Several theories exist:
• One traces the word back over “Herken” to Celtic and translates it as “dirt”. So Herchenbach would mean “dirty brook”.
• Another one ties a connection to “Herger”, a word supposed to mean “fighter” in the middle ages: First the place owned by a “Herger” would carry that name, later the people settling there.
• A completely different approach is to phonetically link the word to similar names, not asking for any special meaning in the first place. The old first name “Hericho” is one possible origin.
So it is not even clear whether it was people, a settlement or a brook whose name first contained “Herchen”. Furthermore, “Bach” may have been derived from a different word despite its present meaning: “Bracht”, for example, refers to a piece of land that has been marked for clearing or other preparation for agricultural use.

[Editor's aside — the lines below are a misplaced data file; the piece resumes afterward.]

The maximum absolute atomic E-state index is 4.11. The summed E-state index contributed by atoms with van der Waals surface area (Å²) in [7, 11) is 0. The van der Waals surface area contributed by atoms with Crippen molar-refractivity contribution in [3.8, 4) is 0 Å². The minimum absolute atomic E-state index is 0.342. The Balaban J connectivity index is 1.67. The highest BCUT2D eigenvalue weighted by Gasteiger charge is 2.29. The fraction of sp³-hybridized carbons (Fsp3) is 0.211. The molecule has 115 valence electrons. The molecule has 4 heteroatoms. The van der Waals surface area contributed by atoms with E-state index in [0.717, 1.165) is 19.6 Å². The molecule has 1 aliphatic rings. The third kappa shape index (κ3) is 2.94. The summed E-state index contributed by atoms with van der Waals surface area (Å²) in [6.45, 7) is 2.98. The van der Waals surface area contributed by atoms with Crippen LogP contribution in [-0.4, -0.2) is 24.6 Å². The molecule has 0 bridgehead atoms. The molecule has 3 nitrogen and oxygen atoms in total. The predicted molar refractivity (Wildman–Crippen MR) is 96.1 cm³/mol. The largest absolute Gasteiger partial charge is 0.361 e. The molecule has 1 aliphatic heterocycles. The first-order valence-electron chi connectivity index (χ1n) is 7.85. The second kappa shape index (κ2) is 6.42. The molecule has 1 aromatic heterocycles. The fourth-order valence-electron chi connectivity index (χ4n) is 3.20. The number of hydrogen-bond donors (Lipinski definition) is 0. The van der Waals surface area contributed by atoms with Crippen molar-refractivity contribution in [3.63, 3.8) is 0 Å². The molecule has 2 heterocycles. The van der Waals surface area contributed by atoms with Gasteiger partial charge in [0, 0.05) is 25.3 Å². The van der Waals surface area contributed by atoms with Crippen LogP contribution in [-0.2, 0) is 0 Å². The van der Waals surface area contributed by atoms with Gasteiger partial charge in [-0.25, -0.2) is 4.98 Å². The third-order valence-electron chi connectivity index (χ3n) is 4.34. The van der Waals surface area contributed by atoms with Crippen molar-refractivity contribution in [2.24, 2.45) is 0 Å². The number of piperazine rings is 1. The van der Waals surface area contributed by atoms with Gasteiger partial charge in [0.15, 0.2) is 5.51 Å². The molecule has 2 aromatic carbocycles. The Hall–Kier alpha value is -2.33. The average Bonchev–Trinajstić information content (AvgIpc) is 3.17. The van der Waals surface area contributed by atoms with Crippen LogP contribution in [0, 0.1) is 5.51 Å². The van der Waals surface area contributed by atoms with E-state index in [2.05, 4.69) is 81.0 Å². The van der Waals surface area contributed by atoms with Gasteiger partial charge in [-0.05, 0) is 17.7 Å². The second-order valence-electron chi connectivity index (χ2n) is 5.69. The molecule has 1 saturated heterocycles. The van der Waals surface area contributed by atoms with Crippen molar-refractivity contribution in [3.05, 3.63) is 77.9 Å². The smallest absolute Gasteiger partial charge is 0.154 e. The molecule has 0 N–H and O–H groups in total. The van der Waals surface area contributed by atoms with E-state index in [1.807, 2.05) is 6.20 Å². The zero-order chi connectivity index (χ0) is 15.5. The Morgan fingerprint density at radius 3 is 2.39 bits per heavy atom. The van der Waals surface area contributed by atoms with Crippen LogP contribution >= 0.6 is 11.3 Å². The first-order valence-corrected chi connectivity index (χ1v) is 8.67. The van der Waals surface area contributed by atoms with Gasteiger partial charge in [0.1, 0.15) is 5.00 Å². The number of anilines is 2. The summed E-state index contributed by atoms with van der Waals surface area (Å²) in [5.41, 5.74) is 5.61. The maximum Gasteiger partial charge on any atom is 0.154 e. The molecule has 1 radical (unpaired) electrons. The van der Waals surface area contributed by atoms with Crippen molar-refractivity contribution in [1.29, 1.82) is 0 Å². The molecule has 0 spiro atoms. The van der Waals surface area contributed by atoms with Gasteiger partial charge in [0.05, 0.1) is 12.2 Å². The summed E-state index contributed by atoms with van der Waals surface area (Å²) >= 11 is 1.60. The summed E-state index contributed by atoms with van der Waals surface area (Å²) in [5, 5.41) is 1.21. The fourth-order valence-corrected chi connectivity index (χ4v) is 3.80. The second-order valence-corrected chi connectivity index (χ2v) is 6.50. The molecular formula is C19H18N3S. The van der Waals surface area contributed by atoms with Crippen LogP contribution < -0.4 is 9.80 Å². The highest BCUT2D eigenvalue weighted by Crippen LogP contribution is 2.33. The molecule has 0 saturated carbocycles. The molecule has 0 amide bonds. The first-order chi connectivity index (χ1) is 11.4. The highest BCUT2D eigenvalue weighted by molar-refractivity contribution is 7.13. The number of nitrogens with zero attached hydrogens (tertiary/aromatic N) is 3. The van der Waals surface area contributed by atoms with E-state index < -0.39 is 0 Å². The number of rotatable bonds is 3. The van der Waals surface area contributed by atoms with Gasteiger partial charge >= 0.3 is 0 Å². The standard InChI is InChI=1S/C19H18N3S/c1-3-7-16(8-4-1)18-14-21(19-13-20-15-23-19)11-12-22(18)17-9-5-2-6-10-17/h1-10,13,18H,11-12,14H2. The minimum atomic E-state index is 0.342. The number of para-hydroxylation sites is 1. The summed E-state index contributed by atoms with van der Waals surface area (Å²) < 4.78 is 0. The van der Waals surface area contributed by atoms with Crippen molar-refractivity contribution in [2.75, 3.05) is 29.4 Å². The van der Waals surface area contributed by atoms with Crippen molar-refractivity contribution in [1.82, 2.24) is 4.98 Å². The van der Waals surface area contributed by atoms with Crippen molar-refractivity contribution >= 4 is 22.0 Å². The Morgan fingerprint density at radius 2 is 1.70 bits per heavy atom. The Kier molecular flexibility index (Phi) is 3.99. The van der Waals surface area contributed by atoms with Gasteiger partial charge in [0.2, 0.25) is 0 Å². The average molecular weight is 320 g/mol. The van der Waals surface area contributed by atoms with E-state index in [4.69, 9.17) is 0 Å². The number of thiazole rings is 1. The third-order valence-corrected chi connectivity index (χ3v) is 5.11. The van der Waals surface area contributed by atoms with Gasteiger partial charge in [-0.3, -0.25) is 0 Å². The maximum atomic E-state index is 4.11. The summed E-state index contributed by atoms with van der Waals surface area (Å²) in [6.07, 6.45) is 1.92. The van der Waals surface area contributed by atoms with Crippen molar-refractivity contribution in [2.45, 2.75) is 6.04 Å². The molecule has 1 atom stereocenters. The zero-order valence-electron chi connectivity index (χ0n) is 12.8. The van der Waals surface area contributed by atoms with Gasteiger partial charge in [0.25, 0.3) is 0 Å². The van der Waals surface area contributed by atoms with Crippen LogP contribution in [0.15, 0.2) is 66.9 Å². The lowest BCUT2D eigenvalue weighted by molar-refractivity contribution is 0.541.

Interestingly, the name not only comes up around Neunkirchen, but also in other regions. The only local village of Herchenbach, though, ceased to exist in 1950, when it was incorporated into the neighbouring “Feld”:
So this tiny place may have been the origin of the great Herchenbach clan. Whereas some left for the New World and unlearned the name’s “correct” ☺ pronunciation, others hold the fort to make the original sounds prevail:
Herchenbach, not Huhrkenbahk!